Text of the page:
Both he and the old Anna, had been waiting for their redeemer. The solidness of their faith, their patience, their joy when they at last after years and years of waiting see Him.

And coming up at that very hour she began to give thanks to God and to speak of him to all who were waiting for the redemption of Jerusalem. (Luke 2: 38)

Meeting our Redeemer. It’s not a superficial thing. It’s deep, as he reveals thoughts from the hearts, as Simeon says.

 And when they had performed everything according to the Law of the Lord, they returned into Galilee, to their own town of Nazareth.  And the child grew and became strong, filled with wisdom. And the favor of God was upon him. (Luke 2:39-40)

May, through our Lord Jesus Christ, the favor of God be upon you all

Amen.

 

Choosing Love

If you ever watch the program ‘Britain’s Got Talent’, you see and hear sometimes a young girl or boy singing with a voice that you never expected to come out of such a young person. A voice that leaves even Simon Cowell speechless; mature, powerful, filled with emotions that could normally only come from a man or woman with life experience.

It’s a bit like that in our New Testament reading. Its words come from the young Jewish girl Mary, but the words with which she expresses herself are immensely powerful; words that come out of her soul; words that spell out the essence of who God is: mighty, holy, filled by His mercy.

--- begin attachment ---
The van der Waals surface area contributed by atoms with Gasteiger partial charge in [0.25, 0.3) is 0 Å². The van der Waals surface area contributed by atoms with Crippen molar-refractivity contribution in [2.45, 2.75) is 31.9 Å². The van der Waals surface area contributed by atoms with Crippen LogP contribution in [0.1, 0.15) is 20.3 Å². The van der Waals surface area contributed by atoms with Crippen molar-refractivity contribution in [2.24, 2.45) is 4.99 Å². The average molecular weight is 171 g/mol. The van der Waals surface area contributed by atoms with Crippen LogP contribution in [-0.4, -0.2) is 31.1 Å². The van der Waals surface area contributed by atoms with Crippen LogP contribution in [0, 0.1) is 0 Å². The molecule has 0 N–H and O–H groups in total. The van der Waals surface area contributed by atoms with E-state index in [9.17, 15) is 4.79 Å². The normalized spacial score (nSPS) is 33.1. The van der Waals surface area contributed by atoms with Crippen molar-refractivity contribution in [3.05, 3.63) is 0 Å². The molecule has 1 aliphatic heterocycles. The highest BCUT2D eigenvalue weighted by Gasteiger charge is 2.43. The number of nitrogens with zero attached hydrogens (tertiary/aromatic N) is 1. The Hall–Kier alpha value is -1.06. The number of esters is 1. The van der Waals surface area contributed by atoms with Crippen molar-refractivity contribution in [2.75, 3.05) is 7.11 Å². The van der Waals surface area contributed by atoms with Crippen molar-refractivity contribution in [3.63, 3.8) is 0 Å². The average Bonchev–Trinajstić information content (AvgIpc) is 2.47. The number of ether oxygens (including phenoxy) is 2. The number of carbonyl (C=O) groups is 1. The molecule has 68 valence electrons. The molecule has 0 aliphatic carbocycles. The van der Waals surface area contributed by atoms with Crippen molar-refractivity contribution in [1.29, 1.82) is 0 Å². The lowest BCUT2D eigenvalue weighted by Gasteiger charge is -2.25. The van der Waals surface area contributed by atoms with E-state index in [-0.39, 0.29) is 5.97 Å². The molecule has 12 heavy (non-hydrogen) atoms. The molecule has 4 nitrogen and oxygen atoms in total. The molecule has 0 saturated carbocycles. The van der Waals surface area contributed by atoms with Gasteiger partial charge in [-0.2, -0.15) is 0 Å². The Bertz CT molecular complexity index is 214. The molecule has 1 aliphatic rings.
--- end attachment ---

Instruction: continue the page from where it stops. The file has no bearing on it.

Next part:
It is Mary’s Magnificat. She begins with magnifying the Lord, as her Saviour, how He has done great things for her, but then she moves away from herself. There is shift of focus from the personal to those who fear Him. Her view broadens as she draws into her song, God’s way, God’s history with the whole of Israel

And so Mary’s song works like a stone that is thrown into a pond, creating circles that become bigger. Mary’s song begins as a song that proclaims and celebrates God as the Saviour in her life, after which she moves to all the people of Israel, to whom she belongs, as they all, like Mary, have experienced Him as their Saviour.

Hymns in which God’s might, holiness and mercy are praised have been sung by more women, long before Mary, who all have experienced that God turned His words into deeds.

Miriam, the sister of Moses, the judge Deborah, and Hanna, the mother of Samuel. They are all Old Testament women who have done what Mary does, generations before her, each from within their time and circumstances.

In the book of Judges, Deborah the judge, sings